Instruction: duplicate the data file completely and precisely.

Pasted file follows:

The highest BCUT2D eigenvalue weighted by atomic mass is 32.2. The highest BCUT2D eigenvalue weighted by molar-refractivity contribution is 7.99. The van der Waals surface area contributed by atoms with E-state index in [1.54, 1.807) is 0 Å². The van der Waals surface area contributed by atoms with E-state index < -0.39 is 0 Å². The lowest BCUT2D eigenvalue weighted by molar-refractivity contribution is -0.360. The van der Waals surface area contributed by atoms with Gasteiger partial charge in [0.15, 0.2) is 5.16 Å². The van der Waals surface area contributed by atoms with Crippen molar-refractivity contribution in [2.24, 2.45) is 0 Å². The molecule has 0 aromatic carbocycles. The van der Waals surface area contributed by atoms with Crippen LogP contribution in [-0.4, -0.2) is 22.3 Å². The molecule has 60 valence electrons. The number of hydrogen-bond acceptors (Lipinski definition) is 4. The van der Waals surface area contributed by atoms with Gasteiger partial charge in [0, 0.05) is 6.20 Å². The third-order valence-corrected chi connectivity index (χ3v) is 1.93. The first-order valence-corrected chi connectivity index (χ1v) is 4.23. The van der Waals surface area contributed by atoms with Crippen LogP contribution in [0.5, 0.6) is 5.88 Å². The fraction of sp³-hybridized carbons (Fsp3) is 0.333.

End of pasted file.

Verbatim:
The highest BCUT2D eigenvalue weighted by atomic mass is 32.2. The highest BCUT2D eigenvalue weighted by molar-refractivity contribution is 7.99. The van der Waals surface area contributed by atoms with E-state index in [1.54, 1.807) is 0 Å². The van der Waals surface area contributed by atoms with E-state index < -0.39 is 0 Å². The lowest BCUT2D eigenvalue weighted by molar-refractivity contribution is -0.360. The van der Waals surface area contributed by atoms with Gasteiger partial charge in [0.15, 0.2) is 5.16 Å². The van der Waals surface area contributed by atoms with Crippen molar-refractivity contribution in [2.24, 2.45) is 0 Å². The molecule has 0 aromatic carbocycles. The van der Waals surface area contributed by atoms with Crippen LogP contribution in [-0.4, -0.2) is 22.3 Å². The molecule has 60 valence electrons. The number of hydrogen-bond acceptors (Lipinski definition) is 4. The van der Waals surface area contributed by atoms with Gasteiger partial charge in [0, 0.05) is 6.20 Å². The third-order valence-corrected chi connectivity index (χ3v) is 1.93. The first-order valence-corrected chi connectivity index (χ1v) is 4.23. The van der Waals surface area contributed by atoms with Crippen LogP contribution in [0.5, 0.6) is 5.88 Å². The fraction of sp³-hybridized carbons (Fsp3) is 0.333.